Hello there Bob,
You and I have the distinction of being male breast cancer survivors. In my case I had to see four different Doctors before one of them would take me seriously. I got these smirking chuckles followed by "you're just getting old and growing boobs...." Got tired of that very quickly and moved on to the next Doctor.
I found a lump behind my left nipple in Oct 2006. Saw the fourth Doctor and by Dec 2007 the tumor was nearly one inch in diameter. Mamo, followed by needle-core biopsy: 25 Jan 08 diagnosed with invasive ductal carcinoma; Stage 2, Grade 3 [very aggressive]. On 1 Feb 08 = Modified radical mastectomy left breast; 2 of 14 lymphnodes were cancerous. Chemotherapy began 28 Feb [three-drug cocktail] of "TAC" at maximum dosage tolerated for 6 cycles spaced 3 weeks apart.
At that time I was 62 years old just as you are. The Chemo wiped me out; my white blood cell count went literally to "zero". I was admitted to the hospital and put in reverse isolation ....... I did not wear a face mask, but everyone coming into my room were masked to prevent infecting me. I lost 26 pounds in 30 days. Chemo # 6 put me back into the isolation thing again.
I lost every hair on my body. I said to others that "I'm a hairless Chihuahua ...."
I am today in remission. I elected not to have radiation therapy. Instead I had the other breast removed. My theory is "Less breast tissue equals less chance of reoccurrence of the cancer. Also, too many side-effects with radiation to suit my taste.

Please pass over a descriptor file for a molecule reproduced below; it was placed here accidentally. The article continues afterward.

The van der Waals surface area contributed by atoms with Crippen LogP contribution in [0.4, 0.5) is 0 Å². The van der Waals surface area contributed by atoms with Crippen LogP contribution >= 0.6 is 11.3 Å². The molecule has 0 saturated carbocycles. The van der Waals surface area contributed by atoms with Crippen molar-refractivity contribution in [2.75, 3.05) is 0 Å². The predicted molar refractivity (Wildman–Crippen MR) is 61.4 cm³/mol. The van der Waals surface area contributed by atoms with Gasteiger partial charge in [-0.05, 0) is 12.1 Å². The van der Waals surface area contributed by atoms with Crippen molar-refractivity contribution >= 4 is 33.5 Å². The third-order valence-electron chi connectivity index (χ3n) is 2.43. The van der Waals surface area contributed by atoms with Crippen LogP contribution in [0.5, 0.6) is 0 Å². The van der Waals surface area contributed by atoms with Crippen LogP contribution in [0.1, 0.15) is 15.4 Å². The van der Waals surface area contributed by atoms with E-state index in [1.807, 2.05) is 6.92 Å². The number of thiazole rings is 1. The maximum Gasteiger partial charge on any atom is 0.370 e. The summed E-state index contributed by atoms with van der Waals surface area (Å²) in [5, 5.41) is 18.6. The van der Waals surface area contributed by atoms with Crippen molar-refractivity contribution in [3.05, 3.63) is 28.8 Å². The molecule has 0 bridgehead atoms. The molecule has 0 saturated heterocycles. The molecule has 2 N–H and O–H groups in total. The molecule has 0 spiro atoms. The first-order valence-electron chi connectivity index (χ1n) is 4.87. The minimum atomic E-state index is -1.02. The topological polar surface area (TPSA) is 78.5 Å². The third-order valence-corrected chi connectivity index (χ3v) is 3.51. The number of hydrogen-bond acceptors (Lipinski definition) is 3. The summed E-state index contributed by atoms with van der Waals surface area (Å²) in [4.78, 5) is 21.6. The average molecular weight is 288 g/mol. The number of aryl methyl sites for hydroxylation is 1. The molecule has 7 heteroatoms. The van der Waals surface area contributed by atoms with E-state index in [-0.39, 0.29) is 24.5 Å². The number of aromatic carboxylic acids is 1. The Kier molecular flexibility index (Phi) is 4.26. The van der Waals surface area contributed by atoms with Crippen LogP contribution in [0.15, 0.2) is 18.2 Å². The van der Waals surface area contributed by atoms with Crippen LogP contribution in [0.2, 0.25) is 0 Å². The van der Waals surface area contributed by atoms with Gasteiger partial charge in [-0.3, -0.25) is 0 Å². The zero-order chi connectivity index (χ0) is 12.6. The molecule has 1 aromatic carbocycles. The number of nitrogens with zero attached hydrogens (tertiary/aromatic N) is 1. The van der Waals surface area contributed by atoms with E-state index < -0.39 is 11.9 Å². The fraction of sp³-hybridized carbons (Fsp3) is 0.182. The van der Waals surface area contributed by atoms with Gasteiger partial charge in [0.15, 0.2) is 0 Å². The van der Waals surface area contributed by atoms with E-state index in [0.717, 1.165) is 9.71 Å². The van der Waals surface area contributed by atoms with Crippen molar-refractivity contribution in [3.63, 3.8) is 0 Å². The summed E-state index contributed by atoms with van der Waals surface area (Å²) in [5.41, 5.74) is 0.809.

It took about 12 months from finishing Chemo to begin thinking better, more sensible. Chemo-brain was a serious problem for me. The Mod-Radical Mastectomy was a shock to my sensibilities. To wash the scar in the shower made me have the urge to vomit. There were very serious nerves that were cut, and badly distorted signals were getting through to my brain. It has become less of a problem over time.
Now I understand what the ladies meant about menopause and hot-flashes. I am taking Tamoxifen daily, a hormone blocker, that gives the same hot-flashes. Oh well, there is a 50% reduction of cancer coming back while on this medication for 5 years; then switch a different blocker.
If I can help out with anything you might question about your situation, I'll help you find the answer if I don't already know it.
You're not in this alone, Bob. We are here to ease your mind and lift you up as you go thru this life-changing experience. Keep us posted about your progress, please.
God Bless, Jim
US Army (retired)
Post Edited (Heli-Pilot) : 5/25/2010 7:30:14 AM (GMT-6)